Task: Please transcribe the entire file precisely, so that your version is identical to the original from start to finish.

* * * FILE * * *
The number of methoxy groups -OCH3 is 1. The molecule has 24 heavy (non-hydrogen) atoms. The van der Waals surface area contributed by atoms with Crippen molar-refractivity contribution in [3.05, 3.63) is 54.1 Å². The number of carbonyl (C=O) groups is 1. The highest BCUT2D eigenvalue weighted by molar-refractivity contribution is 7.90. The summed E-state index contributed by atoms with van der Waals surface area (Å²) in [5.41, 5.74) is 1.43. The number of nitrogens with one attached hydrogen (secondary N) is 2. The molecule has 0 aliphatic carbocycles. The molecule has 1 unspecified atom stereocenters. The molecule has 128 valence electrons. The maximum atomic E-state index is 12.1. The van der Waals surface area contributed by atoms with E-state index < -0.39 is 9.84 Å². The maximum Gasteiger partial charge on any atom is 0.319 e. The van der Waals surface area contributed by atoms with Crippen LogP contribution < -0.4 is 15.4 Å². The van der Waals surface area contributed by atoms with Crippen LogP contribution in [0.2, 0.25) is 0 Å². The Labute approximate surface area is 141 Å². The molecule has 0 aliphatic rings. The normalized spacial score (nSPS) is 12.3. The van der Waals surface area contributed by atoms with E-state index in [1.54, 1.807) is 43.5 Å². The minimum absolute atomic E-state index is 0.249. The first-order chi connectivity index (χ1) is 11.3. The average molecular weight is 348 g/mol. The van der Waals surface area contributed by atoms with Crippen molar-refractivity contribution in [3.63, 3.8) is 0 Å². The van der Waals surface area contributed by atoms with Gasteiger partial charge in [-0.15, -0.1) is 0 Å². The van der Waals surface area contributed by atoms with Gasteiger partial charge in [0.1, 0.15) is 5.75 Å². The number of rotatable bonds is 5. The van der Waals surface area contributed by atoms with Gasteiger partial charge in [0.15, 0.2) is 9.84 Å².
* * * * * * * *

The number of methoxy groups -OCH3 is 1. The molecule has 24 heavy (non-hydrogen) atoms. The van der Waals surface area contributed by atoms with Crippen molar-refractivity contribution in [3.05, 3.63) is 54.1 Å². The number of carbonyl (C=O) groups is 1. The highest BCUT2D eigenvalue weighted by molar-refractivity contribution is 7.90. The summed E-state index contributed by atoms with van der Waals surface area (Å²) in [5.41, 5.74) is 1.43. The number of nitrogens with one attached hydrogen (secondary N) is 2. The molecule has 0 aliphatic carbocycles. The molecule has 1 unspecified atom stereocenters. The molecule has 128 valence electrons. The maximum atomic E-state index is 12.1. The van der Waals surface area contributed by atoms with E-state index < -0.39 is 9.84 Å². The maximum Gasteiger partial charge on any atom is 0.319 e. The van der Waals surface area contributed by atoms with Crippen LogP contribution < -0.4 is 15.4 Å². The van der Waals surface area contributed by atoms with Crippen LogP contribution in [0.2, 0.25) is 0 Å². The Labute approximate surface area is 141 Å². The molecule has 0 aliphatic rings. The normalized spacial score (nSPS) is 12.3. The van der Waals surface area contributed by atoms with E-state index in [1.54, 1.807) is 43.5 Å². The minimum absolute atomic E-state index is 0.249. The first-order chi connectivity index (χ1) is 11.3. The average molecular weight is 348 g/mol. The van der Waals surface area contributed by atoms with Crippen molar-refractivity contribution in [3.63, 3.8) is 0 Å². The van der Waals surface area contributed by atoms with Gasteiger partial charge in [-0.15, -0.1) is 0 Å². The van der Waals surface area contributed by atoms with Gasteiger partial charge in [0.1, 0.15) is 5.75 Å². The number of rotatable bonds is 5. The van der Waals surface area contributed by atoms with Gasteiger partial charge in [0.15, 0.2) is 9.84 Å².